Our policy: Here at Always About Pets, we pride ourselves on doing the most humane thing for our furry clients. Please know that if your dog has excessive matting, we are NOT going to torture your dog by pulling and tugging at their matts. The most humane thing to do with excessive matting is to shave the coat. We will only ATTEMPT to de-mat a coat if we feel the animal will not suffer any pain. Please note that ANY de-matting is lengthy process for the groomer, and the animal, and additional compensation will be involved.
The life of a matt: A matt starts out as a little tangle, which takes days to form, and only minutes to remove. If left alone, in week or two, you’ll have a knot. Knots can take hours to remove by trimming and clipping. If left unattended knots will evolve into a full blown matt. Matts restrict the skin from air and circulation and this can lead to infections, dermatitis, even maggots!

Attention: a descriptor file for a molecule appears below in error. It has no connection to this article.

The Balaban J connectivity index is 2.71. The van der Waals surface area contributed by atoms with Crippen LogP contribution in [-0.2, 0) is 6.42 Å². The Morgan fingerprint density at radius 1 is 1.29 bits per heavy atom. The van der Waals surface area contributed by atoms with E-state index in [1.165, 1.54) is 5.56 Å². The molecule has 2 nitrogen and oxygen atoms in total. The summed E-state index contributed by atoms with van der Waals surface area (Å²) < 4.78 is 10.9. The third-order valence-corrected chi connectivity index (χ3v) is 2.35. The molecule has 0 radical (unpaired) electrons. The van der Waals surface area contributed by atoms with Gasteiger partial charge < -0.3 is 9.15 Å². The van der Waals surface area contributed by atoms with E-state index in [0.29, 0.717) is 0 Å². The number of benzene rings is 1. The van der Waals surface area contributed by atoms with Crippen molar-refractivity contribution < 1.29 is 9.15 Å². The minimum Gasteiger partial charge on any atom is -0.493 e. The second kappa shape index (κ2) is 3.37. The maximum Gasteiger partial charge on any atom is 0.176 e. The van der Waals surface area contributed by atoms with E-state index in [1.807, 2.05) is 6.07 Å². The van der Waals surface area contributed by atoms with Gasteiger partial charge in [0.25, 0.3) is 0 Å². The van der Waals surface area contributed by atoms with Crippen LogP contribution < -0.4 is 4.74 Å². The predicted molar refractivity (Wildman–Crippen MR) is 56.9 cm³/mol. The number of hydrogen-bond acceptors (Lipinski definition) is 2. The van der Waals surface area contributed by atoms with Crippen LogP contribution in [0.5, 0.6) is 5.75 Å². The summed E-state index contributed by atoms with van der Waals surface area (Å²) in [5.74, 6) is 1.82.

What you can expect after matting is removed: Please be advised that after matting is removed, the dog’s skin will try to repair itself from all the smothering and restriction that it’s been under. You can expect your dog to shiver as the blood flow returns to normal in the affected areas. You can expect your dog to be sore as all the nerves react to their new found freedom. You can expect your dog to hide, or to sleep a lot, as he won’t want to be touched from the soreness. Please be patient as it will take a few days for your pet’s skin to return to normal.
An excessively matted dog.
Prevention: So, if you are the type of owner who loves that flowing coat, you will need to do some work BETWEEN grooms to prevent matting. We will be more than happy to give you tips on maintaining your pet's coat between grooms. The most basic thing you can do is to invest in a COMB, not a brush or slicker brush. Brushes only skim the surface of the coat, leaving the bottom of the coat to matt against the skin. Use a comb, and be sure it goes clear to the skin to prevent those tangles from growing into matts.